Catherine remained in limbo until Parliament introduced on January 29, 1542 a bill of attainder, which was passed on February 7, 1542. The Royal Assent by Commission Act 1541 made it treason, and punishable by death, for a queen consort to fail to disclose her sexual history to the king within 20 days of their marriage, or to incite someone to commit adultery with her.
This measure retroactively solved the matter of Catherine’s supposed precontract and made her unequivocally guilty. No formal trial was held.
When the Lords of the Council came for her, she allegedly panicked and screamed as they manhandled her into the barge that would escort her to the Tower on Friday February 10, 1542, her flotilla passing under London Bridge where the heads of Culpeper and Dereham were impaled (and where they remained until 1546).
Entering through the Traitors’ Gate, she was led to her prison cell. The next day the bill of attainder received Royal Assent and her execution was scheduled for 7:00 am on Monday February 13, 1542. Arrangements for the execution were supervised by Sir John Gage in his role as Constable of the Tower.
The night before her execution, Catherine is believed to have spent many hours practising how to lay her head upon the block, which had been brought to her at her request. She died with relative composure but looked pale and terrified; she required assistance to climb the scaffold.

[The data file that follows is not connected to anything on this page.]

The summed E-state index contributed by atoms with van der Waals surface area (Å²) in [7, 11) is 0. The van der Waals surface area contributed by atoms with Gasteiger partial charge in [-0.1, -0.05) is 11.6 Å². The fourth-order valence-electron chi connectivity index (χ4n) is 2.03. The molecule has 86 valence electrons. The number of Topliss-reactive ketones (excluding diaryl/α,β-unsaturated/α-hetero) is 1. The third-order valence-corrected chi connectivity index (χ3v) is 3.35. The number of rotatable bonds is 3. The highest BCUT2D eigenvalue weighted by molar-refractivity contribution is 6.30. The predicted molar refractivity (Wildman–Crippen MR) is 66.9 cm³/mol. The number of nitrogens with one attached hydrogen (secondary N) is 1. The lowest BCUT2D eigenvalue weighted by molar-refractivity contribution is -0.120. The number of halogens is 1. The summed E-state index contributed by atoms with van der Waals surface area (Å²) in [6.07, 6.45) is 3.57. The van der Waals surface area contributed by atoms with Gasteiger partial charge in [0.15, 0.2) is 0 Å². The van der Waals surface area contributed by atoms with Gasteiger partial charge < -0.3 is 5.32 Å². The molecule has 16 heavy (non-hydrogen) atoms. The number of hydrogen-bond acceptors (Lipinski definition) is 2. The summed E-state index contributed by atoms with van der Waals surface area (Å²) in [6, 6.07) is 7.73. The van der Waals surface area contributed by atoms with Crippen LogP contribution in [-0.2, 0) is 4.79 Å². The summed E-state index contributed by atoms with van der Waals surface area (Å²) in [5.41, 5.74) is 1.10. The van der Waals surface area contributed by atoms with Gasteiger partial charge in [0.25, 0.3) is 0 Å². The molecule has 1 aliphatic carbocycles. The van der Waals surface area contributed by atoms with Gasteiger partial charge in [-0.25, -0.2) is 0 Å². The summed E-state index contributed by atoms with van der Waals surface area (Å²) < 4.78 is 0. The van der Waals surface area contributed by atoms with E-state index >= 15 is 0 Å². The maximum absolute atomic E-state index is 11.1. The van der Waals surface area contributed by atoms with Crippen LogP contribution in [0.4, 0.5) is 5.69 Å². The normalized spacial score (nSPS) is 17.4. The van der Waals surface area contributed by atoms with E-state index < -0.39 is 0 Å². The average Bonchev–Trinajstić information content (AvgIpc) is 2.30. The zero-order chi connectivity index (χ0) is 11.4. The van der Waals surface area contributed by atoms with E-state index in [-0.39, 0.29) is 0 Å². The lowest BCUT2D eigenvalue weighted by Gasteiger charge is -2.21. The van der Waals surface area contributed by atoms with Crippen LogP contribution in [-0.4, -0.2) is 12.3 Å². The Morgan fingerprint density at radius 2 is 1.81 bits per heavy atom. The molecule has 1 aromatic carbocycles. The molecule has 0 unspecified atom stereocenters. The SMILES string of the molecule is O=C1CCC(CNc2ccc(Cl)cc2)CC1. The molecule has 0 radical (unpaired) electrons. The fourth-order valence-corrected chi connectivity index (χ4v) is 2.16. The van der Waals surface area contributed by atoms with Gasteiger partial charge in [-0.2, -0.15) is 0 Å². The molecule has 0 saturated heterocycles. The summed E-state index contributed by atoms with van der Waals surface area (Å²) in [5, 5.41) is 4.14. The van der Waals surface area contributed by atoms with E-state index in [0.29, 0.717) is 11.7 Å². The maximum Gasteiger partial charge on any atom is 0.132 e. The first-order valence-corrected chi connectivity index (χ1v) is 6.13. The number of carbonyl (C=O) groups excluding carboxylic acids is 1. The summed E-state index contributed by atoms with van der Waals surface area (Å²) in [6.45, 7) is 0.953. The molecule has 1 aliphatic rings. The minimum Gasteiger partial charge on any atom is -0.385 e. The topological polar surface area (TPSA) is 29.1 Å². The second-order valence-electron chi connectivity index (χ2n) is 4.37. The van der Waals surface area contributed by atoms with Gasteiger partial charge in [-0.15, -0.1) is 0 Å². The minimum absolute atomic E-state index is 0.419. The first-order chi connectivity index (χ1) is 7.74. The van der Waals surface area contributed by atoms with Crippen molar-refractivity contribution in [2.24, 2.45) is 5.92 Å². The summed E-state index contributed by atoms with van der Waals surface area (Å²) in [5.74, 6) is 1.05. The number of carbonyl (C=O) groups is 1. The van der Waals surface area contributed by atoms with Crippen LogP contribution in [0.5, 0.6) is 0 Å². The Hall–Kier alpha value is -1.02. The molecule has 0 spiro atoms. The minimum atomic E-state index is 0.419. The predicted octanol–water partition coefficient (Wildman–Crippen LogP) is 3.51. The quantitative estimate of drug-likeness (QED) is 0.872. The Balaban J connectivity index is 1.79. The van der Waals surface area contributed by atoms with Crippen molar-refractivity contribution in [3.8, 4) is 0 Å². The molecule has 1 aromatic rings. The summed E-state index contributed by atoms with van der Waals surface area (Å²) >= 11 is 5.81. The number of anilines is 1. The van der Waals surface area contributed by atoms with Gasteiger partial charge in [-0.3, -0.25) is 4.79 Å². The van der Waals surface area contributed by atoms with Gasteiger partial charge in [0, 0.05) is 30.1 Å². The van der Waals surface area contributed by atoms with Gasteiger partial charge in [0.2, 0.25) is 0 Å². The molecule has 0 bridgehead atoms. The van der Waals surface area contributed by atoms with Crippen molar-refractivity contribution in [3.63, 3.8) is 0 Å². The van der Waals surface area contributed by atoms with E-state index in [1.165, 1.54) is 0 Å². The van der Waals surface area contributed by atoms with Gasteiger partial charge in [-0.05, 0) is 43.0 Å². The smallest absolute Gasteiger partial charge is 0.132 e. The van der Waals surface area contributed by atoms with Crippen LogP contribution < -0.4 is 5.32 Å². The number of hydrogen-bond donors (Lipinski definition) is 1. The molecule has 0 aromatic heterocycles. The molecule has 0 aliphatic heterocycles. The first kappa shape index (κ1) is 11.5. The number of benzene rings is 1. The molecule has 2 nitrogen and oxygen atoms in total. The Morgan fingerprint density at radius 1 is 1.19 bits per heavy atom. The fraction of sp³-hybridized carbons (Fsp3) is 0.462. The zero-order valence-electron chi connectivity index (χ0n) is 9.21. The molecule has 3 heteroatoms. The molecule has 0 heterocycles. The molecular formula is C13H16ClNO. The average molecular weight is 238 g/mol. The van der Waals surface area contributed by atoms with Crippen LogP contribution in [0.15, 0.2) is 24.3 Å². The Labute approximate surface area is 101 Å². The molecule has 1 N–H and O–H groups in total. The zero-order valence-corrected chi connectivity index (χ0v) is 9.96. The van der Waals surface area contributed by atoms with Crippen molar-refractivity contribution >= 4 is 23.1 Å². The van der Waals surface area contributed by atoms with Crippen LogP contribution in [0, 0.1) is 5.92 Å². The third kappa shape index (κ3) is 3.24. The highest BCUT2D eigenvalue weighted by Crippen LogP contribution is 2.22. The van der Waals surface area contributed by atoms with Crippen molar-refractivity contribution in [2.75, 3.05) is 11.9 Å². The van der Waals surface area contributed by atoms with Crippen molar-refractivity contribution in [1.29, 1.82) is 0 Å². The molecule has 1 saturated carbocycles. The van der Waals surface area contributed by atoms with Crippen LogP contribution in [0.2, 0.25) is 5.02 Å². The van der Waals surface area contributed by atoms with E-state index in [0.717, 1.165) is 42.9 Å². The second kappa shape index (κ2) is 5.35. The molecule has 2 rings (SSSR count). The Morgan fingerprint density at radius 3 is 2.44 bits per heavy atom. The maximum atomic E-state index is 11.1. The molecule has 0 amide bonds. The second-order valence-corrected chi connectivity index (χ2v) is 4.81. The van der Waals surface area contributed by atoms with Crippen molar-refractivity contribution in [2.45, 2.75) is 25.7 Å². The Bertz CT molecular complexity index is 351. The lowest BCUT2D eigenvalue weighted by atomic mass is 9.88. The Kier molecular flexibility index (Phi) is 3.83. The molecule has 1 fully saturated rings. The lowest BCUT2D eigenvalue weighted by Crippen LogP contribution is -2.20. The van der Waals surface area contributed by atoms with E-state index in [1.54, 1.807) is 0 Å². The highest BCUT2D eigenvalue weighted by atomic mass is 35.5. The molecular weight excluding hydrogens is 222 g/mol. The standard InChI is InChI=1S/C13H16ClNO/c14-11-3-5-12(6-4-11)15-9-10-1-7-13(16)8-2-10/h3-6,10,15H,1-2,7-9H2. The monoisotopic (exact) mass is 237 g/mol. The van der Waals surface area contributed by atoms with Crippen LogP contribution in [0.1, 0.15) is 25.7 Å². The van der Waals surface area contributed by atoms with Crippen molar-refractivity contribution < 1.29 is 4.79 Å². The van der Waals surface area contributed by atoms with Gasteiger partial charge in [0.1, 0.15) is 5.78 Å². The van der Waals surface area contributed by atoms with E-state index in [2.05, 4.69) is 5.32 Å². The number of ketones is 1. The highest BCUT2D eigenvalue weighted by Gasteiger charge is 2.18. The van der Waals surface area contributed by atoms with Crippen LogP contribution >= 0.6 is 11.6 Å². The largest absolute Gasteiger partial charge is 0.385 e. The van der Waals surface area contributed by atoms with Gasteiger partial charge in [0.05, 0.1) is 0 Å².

According to popular folklore her last words were, “I die a Queen, but I would rather have died the wife of Culpeper”, but no eyewitness accounts support this, instead reporting that she stuck to traditional final words, asking for forgiveness for her sins and acknowledging that she deserved to die “a thousand deaths” for betraying the king, who had always treated her so graciously.
She described her punishment as “worthy and just” and asked for mercy for her family and prayers for her soul. This was typical of the speeches given by people executed during that period, most likely in an effort to protect their families, since the condemned’s last words would be relayed to the King. Catherine was then beheaded with the executioner’s axe.
King François I of France when told by Sir William Paget how the queen had “wonderfully abused the king”, laid his hand on his heart and announced by his faith as a gentleman that “She hath done wonderous naughtly”.
Upon hearing news of Catherine’s execution, King François I wrote a letter to Henry regretting the “lewd and naughty [evil] behaviour of the Queen” and advising him that “the lightness of women cannot bend the honour of men”.
Lady Rochford was executed immediately thereafter on Tower Green. Both bodies were buried in an unmarked grave in the nearby chapel of St. Peter ad Vincula, where the bodies of Catherine’s cousins, Anne and George Boleyn, also lay.
Other cousins were also in the crowd, including the Earl of Surrey. King Henry did not attend. Catherine’s body was not one of those identified during restorations of the chapel during Queen Victoria’s reign. She is commemorated on a plaque on the west wall dedicated to all those who died in the Tower.